Let’s be clear. If Romney wins in November, we are not out of the woods. We’ve only stopped the bear from attacking us. There’s still a lot of work to do. Republicans are also socialists. They tend to be a slower moving train. They hope to win the liberal dependent classes to vote for them by proposing a program like George Bush’s prescription drug program. It never works. We just get “another day older and deeper in debt.”
In 2009, Lawrence O’Donnell, the stand-in host for loudmouth Ed Schultz of “The Ed Show,” put Rep. John Culberson (R-Tex.) on the spot with a series of questions about Socialism (view here). O’Donnell, sympathetic to Socialism himself, wanted Rep. Culberson to admit that Social Security, Medicaid, and Medicare are Socialistic programs, and since they are, why do Republicans object to government-run healthcare; it’s just more of the same.
O’Donnell was parroting the claim by Newsweek that “We are all Socialists Now.” The use of “now” is a misnomer. We’ve been Socialists for quite some time as the above wealth distribution programs prove. And you can add public education as well.
When pressed by O’Donnell, Culberson would not admit that the above programs are the definition of Socialism. O’Donnell even got the history of these programs right. The chancellor of Germany, Otto von Bismarck (1815–1898), proposed them, and Adolf Hitler and Franklin Roosevelt patterned their social programs after his. To be fair, O’Donnell would not give Culberson a chance to explain his position, but the question was simple: Are these existing programs socialistic, and if you had been in office when they were up for a vote, would you have voted for them? The questions were simple and direct as the answers should have been: Yes or No?
It’s not hard to trace the history of the rise of social programs in America. There’s no hidden history. What O’Donnell didn’t mention was how Adolf Hitler’s National Socialism (Nazi) party patterned its social agenda after the Iron Chancellor.
William L. Shirer, in The Rise and Fall of the Third Reich, writes that a generation before Otto Von Bismarck’s policies gradually made the German people “value security over political freedom and caused them to see in the State, however conservative, a benefactor and a protector.”1 Between 1883 and 1889 Bismarck put through a program for social security far beyond anything known in other countries at the time. It included compulsory insurance for workers against old age, sickness, accident and incapacity, and though it was organized by the State it was financed by employers and employees. Sound familiar? This is American-style Social Security!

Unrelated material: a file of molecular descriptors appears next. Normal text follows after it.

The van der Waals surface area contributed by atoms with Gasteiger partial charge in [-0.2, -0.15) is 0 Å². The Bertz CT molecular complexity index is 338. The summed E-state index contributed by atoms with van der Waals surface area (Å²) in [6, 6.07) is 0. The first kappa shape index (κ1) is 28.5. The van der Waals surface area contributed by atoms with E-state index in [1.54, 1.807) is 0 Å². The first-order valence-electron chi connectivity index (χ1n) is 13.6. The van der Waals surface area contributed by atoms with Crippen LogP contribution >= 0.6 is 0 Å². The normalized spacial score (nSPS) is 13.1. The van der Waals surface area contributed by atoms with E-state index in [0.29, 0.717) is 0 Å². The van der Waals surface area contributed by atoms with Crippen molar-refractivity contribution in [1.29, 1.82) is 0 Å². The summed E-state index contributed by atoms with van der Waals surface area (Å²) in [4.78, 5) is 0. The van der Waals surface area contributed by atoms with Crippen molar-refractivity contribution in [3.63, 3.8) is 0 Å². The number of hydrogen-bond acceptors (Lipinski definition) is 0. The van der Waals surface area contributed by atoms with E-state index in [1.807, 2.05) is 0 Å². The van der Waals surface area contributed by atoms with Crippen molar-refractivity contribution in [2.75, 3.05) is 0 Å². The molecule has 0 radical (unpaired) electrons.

Hitler took full advantage of the German state of mind and Bismarck’s early progress in turning the nation into a model of socialist reform. Hitler remarks in Mein Kampf, “I studied Bismarck’s socialist legislation in its intention, struggle and success.”2
Hitler was not alone in his admiration of Bismarck and what he was able to accomplish. FDR borrowed Bismarck’s socialist agenda and created what is now known as the Social Security System. Bismarck said that “the State must take the matter in hand, since the State can most easily supply the requisite funds. It must provide them not as alms but in fulfillment of the workers’ right to look to the State where their own good will can achieve nothing more.”3 Roosevelt and his admirers agreed. P. J. O’Brien, writing in Forward with Roosevelt, links Bismarck’s social policies with those of Roosevelt: “[The quotation by Bismarck] might have been lifted out of a speech by President Roosevelt in 1936, but the Iron Chancellor uttered it in 1871.”4
To show that that the debate over healthcare is not solely a Democrat obsession, former Attorney General and Governor of California, later to be nominated to the Supreme Court by Dwight D. Eisenhower and serve as Chief Justice, Earl Warren (1891–1974) “continued to demonstrate a blind faith in big government, becoming the first elected governor in U.S. history to propose compulsory health insurance. His scheme, which was defeated in the legislature, would have forced nearly all state residents into one health plan while giving state government bureaucrats the power to set hospital and doctor fees.”5
In order to break an addiction, a person has to admit he has an addiction. It’s one of the key elements that’s made Alcoholics Anonymous a successful recovery program. Republicans need to admit: “Yes. We’re Socialists.” At the same time, they need to develop a viable way to roll back the decades of socialistic meddling. It won’t be easy, but it has to be done. This will mean electing more people who understand the fix we’re in and are willing to put their careers on the line to save this once great nation.
We have a a responsibility as well. We need to stop demanding that the government do things for us while getting someone else to pay for them. It’s our addiction too.
- William L. Shirer, The Rise and Fall of the Third Reich (New York: Simon and Schuster, 1960), 96, note. [↩]
- Shirer, The Rise and Fall of the Third Reich, 96, note. [↩]
- Quoted in P. J. O’Brien, Forward with Roosevelt (Chicago: John C. Winston Co., 1936), 84. [↩]
- O’Brien, Forward with Roosevelt, 85. [↩]
- Jonathan Leaf, The Politically Incorrect Guide to the Sixties (Washington, D.C.: Regnery Publishing Co., 2009), 131–132. [↩]